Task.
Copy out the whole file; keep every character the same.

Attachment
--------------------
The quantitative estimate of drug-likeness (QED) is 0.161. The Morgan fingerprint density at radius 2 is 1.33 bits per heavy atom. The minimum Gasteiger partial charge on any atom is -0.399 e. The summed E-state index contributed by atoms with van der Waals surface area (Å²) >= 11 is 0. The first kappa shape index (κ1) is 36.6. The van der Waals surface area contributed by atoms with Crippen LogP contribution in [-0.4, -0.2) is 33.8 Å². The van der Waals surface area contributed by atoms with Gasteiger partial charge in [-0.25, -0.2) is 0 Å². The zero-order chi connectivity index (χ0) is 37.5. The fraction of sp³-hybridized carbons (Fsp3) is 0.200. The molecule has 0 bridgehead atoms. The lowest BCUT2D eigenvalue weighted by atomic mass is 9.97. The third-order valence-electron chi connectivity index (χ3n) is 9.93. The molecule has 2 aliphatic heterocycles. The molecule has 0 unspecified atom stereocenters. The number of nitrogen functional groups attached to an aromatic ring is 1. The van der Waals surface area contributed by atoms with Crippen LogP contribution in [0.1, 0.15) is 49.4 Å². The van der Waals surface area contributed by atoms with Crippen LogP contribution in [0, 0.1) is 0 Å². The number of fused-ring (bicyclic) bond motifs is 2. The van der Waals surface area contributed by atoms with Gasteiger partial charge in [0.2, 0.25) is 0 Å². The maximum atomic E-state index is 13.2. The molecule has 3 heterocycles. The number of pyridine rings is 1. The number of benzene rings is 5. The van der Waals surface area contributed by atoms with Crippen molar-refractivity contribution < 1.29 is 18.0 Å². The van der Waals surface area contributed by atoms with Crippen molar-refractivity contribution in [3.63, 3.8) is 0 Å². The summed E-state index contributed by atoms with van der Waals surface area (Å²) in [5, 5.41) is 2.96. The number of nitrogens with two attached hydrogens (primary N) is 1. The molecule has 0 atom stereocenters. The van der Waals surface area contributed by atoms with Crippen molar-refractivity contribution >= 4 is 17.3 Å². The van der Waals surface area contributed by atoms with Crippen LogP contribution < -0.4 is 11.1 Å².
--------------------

The quantitative estimate of drug-likeness (QED) is 0.161. The Morgan fingerprint density at radius 2 is 1.33 bits per heavy atom. The minimum Gasteiger partial charge on any atom is -0.399 e. The summed E-state index contributed by atoms with van der Waals surface area (Å²) >= 11 is 0. The first kappa shape index (κ1) is 36.6. The van der Waals surface area contributed by atoms with Crippen LogP contribution in [-0.4, -0.2) is 33.8 Å². The van der Waals surface area contributed by atoms with Gasteiger partial charge in [-0.25, -0.2) is 0 Å². The zero-order chi connectivity index (χ0) is 37.5. The fraction of sp³-hybridized carbons (Fsp3) is 0.200. The molecule has 0 bridgehead atoms. The lowest BCUT2D eigenvalue weighted by atomic mass is 9.97. The third-order valence-electron chi connectivity index (χ3n) is 9.93. The molecule has 2 aliphatic heterocycles. The molecule has 0 unspecified atom stereocenters. The number of nitrogen functional groups attached to an aromatic ring is 1. The van der Waals surface area contributed by atoms with Crippen LogP contribution in [0.1, 0.15) is 49.4 Å². The van der Waals surface area contributed by atoms with Crippen LogP contribution in [0, 0.1) is 0 Å². The number of fused-ring (bicyclic) bond motifs is 2. The van der Waals surface area contributed by atoms with Gasteiger partial charge in [0.2, 0.25) is 0 Å². The maximum atomic E-state index is 13.2. The molecule has 3 heterocycles. The number of pyridine rings is 1. The number of benzene rings is 5. The van der Waals surface area contributed by atoms with Crippen molar-refractivity contribution < 1.29 is 18.0 Å². The van der Waals surface area contributed by atoms with Crippen molar-refractivity contribution in [3.63, 3.8) is 0 Å². The summed E-state index contributed by atoms with van der Waals surface area (Å²) in [5, 5.41) is 2.96. The number of nitrogens with two attached hydrogens (primary N) is 1. The molecule has 0 atom stereocenters. The van der Waals surface area contributed by atoms with Crippen molar-refractivity contribution >= 4 is 17.3 Å². The van der Waals surface area contributed by atoms with Crippen LogP contribution < -0.4 is 11.1 Å².